The US Air Force has awarded Exosonic a contract to develop a supersonic combat drone concept. The demonstrator vehicle will be used to demonstrate the technologies behind the quiet supersonic concept and to train pilots. The project will, among other things, help the USAF train its fighter pilots for potential future encounters with “near-peer adversaries.”
Low-boom supersonic technology is a hot topic at the moment, promising a rapid rate of travel without the loud booming noises typical of these aircraft. Exosonic will use its low-boom technologies to develop the demonstrater unmanned aerial vehicle for the USAF under a Direct to Phase II Small Business Innovation Research contract.
The company says this will be the USAF’s first purpose-built supersonic drone intended to help train pilots. Of note, the US Air Force is currently facing both a pilot shortage and training budget constraints, which has resulted in a lack of new fighter pilots that have been fully trained. The Exosonic UAV will be leveraged as a “mock adversary” for use during live flight training exercises for fighter pilots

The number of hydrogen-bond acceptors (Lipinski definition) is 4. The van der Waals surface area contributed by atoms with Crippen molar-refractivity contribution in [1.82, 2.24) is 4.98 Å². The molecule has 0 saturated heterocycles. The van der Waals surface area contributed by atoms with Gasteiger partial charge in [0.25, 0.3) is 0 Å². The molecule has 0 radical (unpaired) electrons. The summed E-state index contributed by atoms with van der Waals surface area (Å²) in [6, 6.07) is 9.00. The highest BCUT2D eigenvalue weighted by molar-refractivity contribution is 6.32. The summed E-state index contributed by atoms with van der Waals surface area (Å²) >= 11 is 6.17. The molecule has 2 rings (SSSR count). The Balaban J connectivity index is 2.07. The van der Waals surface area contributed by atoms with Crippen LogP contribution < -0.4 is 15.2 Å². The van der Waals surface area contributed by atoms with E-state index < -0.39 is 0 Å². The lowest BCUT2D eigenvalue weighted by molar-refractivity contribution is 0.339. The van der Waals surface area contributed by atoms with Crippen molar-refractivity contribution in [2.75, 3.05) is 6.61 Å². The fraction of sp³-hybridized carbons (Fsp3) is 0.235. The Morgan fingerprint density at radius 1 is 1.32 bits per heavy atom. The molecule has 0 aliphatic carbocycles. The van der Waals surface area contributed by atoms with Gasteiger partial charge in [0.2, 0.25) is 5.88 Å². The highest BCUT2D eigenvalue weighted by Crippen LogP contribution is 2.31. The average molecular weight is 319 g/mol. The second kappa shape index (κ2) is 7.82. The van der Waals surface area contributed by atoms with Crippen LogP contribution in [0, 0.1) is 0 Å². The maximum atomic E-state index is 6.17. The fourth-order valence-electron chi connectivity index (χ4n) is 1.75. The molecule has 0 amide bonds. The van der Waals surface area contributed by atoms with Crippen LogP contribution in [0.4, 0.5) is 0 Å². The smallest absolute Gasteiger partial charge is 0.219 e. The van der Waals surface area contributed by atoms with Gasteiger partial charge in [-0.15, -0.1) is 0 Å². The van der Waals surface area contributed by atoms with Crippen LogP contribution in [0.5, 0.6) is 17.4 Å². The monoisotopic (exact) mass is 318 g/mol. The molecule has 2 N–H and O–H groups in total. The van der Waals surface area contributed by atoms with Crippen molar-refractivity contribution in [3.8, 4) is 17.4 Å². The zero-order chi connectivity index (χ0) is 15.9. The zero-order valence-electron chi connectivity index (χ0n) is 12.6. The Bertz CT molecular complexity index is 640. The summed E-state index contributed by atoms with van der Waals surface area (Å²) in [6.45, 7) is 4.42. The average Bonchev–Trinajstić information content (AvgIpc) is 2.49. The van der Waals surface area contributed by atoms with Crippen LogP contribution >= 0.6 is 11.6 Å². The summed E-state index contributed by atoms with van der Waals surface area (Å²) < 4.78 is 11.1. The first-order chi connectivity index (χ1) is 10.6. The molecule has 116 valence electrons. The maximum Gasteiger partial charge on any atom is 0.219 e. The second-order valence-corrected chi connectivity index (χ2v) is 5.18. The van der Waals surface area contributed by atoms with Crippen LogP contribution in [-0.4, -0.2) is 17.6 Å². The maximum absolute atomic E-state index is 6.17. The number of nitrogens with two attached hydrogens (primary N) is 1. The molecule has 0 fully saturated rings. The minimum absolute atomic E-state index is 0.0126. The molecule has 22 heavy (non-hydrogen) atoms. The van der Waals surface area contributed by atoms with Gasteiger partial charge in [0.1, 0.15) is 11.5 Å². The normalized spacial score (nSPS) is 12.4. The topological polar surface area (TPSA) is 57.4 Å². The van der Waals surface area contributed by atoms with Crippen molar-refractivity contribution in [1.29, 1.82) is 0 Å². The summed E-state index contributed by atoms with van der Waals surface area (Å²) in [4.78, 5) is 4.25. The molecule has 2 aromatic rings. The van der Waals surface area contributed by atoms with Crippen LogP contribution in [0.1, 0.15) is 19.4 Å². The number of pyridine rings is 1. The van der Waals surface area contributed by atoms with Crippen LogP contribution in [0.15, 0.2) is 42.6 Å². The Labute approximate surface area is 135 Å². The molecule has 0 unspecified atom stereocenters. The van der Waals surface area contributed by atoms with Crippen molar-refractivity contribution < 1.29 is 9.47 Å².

Compared to existing live training processes, Exosonic says its low-boom supersonic drone will help the USAF train fighter pilots at a much lower cost while also reducing the wear and tear on existing aircraft. Beyond that, the company points out that using an unmanned drone as the faux adversary will free up pilots to focus on their own training rather than requiring them to spend time serving as the enemy in a training situation.
Beyond the USAF, Exosonic says that it can also leverage the unmanned drone for its own purposes, namely as a way to test its low-boom supersonic tech. The data from these flights may then help pave the way for a revision on regulations that limit overland supersonic flights, which are intended to prevent the public from being disrupted by the loud booming sounds.